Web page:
The Precedent

Filed under Entertainment, Showcase

Oscar Predictions 2018

Sit down with staffers Lauren & Mia as they select their picks for the Oscars

Lady+Bird+Poster
Lady Bird Poster

Lady Bird Poster

Lady Bird Poster

Advertisement

Hang on for a minute...we're trying to find some more stories you might like.


Email This Story






 

Best Picture:

“Call Me by Your Name”

“Darkest Hour”

“Dunkirk”

“Get Out”

“Lady Bird”

“Phantom Thread”

“The Post”

“The Shape of Water”

“Three Billboards Outside Ebbing, Missouri”

Lead Actor:

Timothée Chalamet, “Call Me by Your Name”

Daniel Day-Lewis, “Phantom Thread”

Daniel Kaluuya, “Get Out”

Gary Oldman, “Darkest Hour”

Denzel Washington, “Roman J. Israel, Esq.”

Lead Actress:

Sally Hawkins, “The Shape of Water”

Frances McDormand, “Three Billboards Outside Ebbing, Missouri”

Margot Robbie, “I, Tonya”

Saoirse Ronan, “Lady Bird”

Meryl Streep, “The Post”

Supporting Actor:

Willem Dafoe, “The Florida Project”

Woody Harrelson, “Three Billboards Outside Ebbing, Missouri”

Richard Jenkins, “The Shape of Water”

Christopher Plummer, “All the Money in the World”

Sam Rockwell, “Three Billboards Outside Ebbing, Missouri”

Supporting Actress:

Mary J. Blige, “Mudbound”

Allison Janney, “I, Tonya”

Lesley Manville, “Phantom Thread”

Laurie Metcalf, “Lady Bird”

Octavia Spencer, “The Shape of Water”

 

Timothée Chalamet, “Call Me by Your Name”

Timothée Chalamet has made quite a name for himself over the past year, starring in two Oscar-nominated best pictures, “Lady Bird” and “Call Me By Your Name.” At 22, Chalamet is the youngest actor nominated since 1944, yet his performance as the lovelorn Italian-American teen brings perfect complexity to a character made for the nostalgic Italian summer in which he finds himself. Chalamet tackles a role that even the most seasoned actor could fail to do justice, all while fluidly transitioning between English, Italian, and French throughout the film.

 

Laurie Metcalf, “Lady Bird”

2017 was the year of female leads and the strong relationships we share. In “Lady Bird,” Laurie Metcalf stuns as the titular character’s passive-aggressive mother, never showing her daughter much affection, but loving her fiercely nonetheless. A mother figure we can all recognize, Metcalf matches every snide comment by Saoirse Ronan’s Christine with her own snarky response. Metcalf is heartfelt when needed, witty when least expected, and truthful throughout, breathing life into a matron we all know and aspire to be. Metcalf’s character is a testament to the selfless love a mother gives to her daughter, a love we often forget to appreciate.

 

“Lady Bird”

In Greta Gerwig’s solo directorial debut, “Lady Bird,” we find the story of a mother and a daughter and their constantly at-odds personalities. While simultaneously a love letter to Gerwig’s native Sacramento, the brilliance of “Lady Bird” was in its honesty. Gerwig captures the mother-daughter dynamic effortlessly and with such poignancy that their heated banter is both humorous and all too familiar to any girl’s teen years. “Lady Bird” blends a quirky landscape and journey with reminders of the sacrifices people make for us and those who support us unapologetically.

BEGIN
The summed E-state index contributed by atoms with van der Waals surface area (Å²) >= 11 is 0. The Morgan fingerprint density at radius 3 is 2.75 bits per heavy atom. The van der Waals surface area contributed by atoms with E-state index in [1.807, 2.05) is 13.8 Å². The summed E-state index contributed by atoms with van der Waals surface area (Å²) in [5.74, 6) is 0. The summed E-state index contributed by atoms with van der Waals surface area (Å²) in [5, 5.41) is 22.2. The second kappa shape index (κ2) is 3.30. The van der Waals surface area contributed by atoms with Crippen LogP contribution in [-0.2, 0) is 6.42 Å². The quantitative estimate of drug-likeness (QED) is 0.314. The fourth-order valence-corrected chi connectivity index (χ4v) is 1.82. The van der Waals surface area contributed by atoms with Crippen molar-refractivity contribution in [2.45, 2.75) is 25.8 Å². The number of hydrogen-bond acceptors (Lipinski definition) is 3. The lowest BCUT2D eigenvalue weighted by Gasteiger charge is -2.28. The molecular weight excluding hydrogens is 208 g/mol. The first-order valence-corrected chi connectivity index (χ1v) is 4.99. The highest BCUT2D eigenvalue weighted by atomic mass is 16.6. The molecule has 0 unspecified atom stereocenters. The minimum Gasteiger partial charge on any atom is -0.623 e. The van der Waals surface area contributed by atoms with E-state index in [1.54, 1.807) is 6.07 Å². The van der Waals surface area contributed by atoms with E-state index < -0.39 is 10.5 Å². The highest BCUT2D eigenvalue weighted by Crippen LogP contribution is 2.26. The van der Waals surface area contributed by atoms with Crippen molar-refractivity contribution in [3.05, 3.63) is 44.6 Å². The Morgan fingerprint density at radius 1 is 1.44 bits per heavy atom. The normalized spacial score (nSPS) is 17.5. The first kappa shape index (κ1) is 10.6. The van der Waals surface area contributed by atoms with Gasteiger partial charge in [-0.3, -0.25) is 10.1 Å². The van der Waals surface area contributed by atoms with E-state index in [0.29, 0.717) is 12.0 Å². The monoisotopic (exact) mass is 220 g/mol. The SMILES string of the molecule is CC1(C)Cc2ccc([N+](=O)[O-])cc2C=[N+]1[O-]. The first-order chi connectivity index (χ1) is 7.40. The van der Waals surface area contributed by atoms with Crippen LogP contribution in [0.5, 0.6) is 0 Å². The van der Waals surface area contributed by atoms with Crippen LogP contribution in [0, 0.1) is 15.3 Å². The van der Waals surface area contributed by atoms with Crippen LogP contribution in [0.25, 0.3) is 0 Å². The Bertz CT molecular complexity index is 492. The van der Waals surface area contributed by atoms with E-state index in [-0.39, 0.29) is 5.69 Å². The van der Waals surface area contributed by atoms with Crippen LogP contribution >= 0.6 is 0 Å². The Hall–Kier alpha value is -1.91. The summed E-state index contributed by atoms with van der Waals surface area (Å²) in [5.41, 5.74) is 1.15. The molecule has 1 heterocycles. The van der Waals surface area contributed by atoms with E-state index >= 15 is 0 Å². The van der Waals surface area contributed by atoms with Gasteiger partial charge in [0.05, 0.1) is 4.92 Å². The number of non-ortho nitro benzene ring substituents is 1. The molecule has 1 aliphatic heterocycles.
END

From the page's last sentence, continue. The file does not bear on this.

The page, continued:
Christopher Plummer, “All the Money in the World”

Timothée Chalamet may be the youngest actor nominated, but Christopher Plummer, 88, is the oldest acting nominee in Oscar history. At the time of casting, two names were considered for the lead of J. Paul Getty: Kevin Spacey and Christopher Plummer. After the allegations broke and Plummer was cast to replace Spacey, the looming release date stayed, and over four hundred scenes were reshot in a period of nine days. This total change has no effect on the film, as Plummer plays every bit the hard and biting J. Paul Getty.

 

Saoirse Ronan, “Lady Bird”

Saoirse Ronan began her career in 2007, with her prestige and popularity only multiplying as the years went on. Her 2015 drama “Brooklyn” earned her an Academy Award nomination, and only two years later she took to the big screen, earning a Golden Globe for her role in “Lady Bird.” The appeal to her unique odyssey is that love does not play the main role. Her coming of age is defined by her self-assuredness, sending a positive message to girls watching.

 

People who deserved better:

Michelle Williams: An unproblematic humanitarian angel  

Edgar Wright: A screenwriting and musical genius

Michael Stahlberg: The ending monologue is life changing

Tracy Letts: His kind portrayal left us all fulfilled and hopeful

 

Print Friendly, PDF & Email

About the Writer
Mia Irvin, Editor in Chief
Mia Irvin is a senior at Perry and this is her fourth year in newspaper.  She will be be the Editor-in-Chief  for the 2017-18 year.  When she is not writing, Mia enjoys listening music and watching movies.  After high school, Mia hopes to attend a college of some sort and pursue a career in screenwriting.
Leave a Comment

If you want a picture to show with your comment, go get a gravatar.




Navigate Right
Navigate Left
  • Entertainment

    Romeo and Juliet vs High School Musical

  • Entertainment

    PERRY’S BEST Arts & Entertainment

  • Oscar Predictions 2018

    Entertainment

    Choirs perform in iconic Carnegie Hall

  • Entertainment

    Waving through the Decades

  • Oscar Predictions 2018

    Entertainment

    What to watch: Netflix original edition

  • Oscar Predictions 2018

    Entertainment

    Group of Seniors Showcase One Act Plays

  • Oscar Predictions 2018

    Entertainment

    New club honors Shakespeare’s works

  • Oscar Predictions 2018

    Entertainment

    Beyond the school stage

  • Entertainment

    Curious Savage set to debut

  • Oscar Predictions 2018

    Entertainment

    Capturing the past and present

The student voice of Perry High School
Oscar Predictions 2018